Mr. Gresham to Mavroyeni Bey.

Sir: My recent absence from this capital has deferred due acknowledgment of your note of the 22d ultimo, in which you refer to my remark in a recent interview that while at Constantinople in the summer of 1890 you had told the members of the United States legation in Turkey “that the modifications introduced by the United States Senate to our convention on naturalization were not such as to justify their approval by the Turkish Government.” You add that, while this much is true, the legation omitted to state that your action was not original with yourself, but in pursuance of opinions conveyed to you by the first secretary of the Sultan.

If I am to regard your note as an authoritative communication of the views of His Imperial Majesty regarding the exchange of ratifications of the long deferred naturalization treaty of 1875, permit me to state that this is the first specific intimation this Government has had during nearly five years of the intentions of His Imperial Majesty in this regard.

By the phrase “modifications introduced by the Senate of the United States to our convention on naturalization,” I presume you refer to the condition stated in the Senate resolution of February 28, 1889, whereby that coordinate branch of the treaty-making power advised the exchange of the ratifications in view of the assent of the Imperial Government, which was unreservedly given by the Porte on January 15, 1889, after fourteen years had elapsed since the original ratification and exchange.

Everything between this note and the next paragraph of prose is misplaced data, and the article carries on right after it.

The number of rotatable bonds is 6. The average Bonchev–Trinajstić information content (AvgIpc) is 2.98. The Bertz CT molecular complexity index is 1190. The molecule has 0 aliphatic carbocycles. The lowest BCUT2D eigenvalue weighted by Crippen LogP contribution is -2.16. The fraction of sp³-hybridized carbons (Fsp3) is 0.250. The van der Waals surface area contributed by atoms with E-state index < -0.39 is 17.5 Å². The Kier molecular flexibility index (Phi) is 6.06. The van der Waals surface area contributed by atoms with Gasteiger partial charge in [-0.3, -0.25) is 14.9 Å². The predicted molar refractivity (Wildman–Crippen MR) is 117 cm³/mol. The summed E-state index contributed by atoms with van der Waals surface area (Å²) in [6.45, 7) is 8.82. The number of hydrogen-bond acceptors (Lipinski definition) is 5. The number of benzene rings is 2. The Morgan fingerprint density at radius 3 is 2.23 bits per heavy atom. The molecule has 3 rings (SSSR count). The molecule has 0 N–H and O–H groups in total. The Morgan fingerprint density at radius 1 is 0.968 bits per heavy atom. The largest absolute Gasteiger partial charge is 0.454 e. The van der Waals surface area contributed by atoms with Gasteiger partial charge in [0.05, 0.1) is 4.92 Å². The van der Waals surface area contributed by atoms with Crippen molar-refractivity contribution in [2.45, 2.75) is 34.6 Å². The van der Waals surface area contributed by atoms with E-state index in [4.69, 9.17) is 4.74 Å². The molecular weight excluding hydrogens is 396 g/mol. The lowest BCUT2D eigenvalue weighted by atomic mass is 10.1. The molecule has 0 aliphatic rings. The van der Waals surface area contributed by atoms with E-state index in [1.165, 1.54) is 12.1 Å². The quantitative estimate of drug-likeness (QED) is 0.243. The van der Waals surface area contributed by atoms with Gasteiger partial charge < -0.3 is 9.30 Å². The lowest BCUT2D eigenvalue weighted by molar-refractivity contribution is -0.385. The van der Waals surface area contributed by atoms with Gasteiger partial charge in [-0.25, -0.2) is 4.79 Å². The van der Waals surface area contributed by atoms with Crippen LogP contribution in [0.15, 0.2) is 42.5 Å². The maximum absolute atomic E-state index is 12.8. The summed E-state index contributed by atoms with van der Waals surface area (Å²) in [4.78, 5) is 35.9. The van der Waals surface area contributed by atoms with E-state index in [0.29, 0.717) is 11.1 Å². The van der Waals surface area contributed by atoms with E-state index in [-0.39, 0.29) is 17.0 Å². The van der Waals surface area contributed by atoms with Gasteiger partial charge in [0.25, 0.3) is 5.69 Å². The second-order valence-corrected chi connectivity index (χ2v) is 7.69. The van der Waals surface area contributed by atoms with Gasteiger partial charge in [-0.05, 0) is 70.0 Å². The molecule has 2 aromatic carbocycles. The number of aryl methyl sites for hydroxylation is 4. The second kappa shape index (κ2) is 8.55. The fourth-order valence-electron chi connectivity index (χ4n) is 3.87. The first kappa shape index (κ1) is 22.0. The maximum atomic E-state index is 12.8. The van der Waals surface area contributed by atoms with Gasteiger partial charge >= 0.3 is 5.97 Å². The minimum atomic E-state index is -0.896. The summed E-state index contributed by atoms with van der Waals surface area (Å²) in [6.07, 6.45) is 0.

The Senate condition was, after ample consideration, acquiesced in by the Porte without reserve, and Mr. Hirsch was so advised in formal interviews with their excellencies the grand vizier and the minister for foreign affairs on April 19, 1890, being informed that the imperial iradé was alone awaited to enable the completion of the convention by exchange. Subsequently, in June, 1891, and in response to Mr. Hirsch’s request for a reply to his note touching the deferred iradé, he learned that the protracted delay in obtaining His Imperial Majesty’s sanction was due to the necessity of first obtaining information from the representatives of Turkey at certain European posts. This is the latest Turkish official communication on the subject, and nothing is found to intimate that the Porte’s formal acceptance of the Senate conditions of February 28, 1889, has been since withdrawn.

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I should, moreover, remark that your memory of my statement touching your action in the summer of 1890 is not strictly accurate. What the legation then reported was that you had declared your purpose, on returning to Washington, to influence the Senate to recede from its expressed condition, and had invited the friendly concurrence of Mr. Hirsch to that end.

It is to be noted that the announcement of the Turkish foreign office in June, 1891, that the imperial iradé was merely deferred awaiting certain details of information, is long subsequent to the date of your visit to Constantinople, when, as would now seem, you were acting in accordance with the imperial conclusion that the conditions of the Senate resolution “were not such as to justify their acceptance by Turkey.”

His Majesty being of this mind in the summer of 1890, and your action being guided by the imperial wishes as you now state, I am unable to find any satisfactory explanation of the silence of the Porte in this regard for nearly three years, during which time this Government has patiently awaited the consummation of the arrangement which was formally accepted by the Porte on the 19th of April, 1890.

Accept, etc.,

W. Q. Gresham.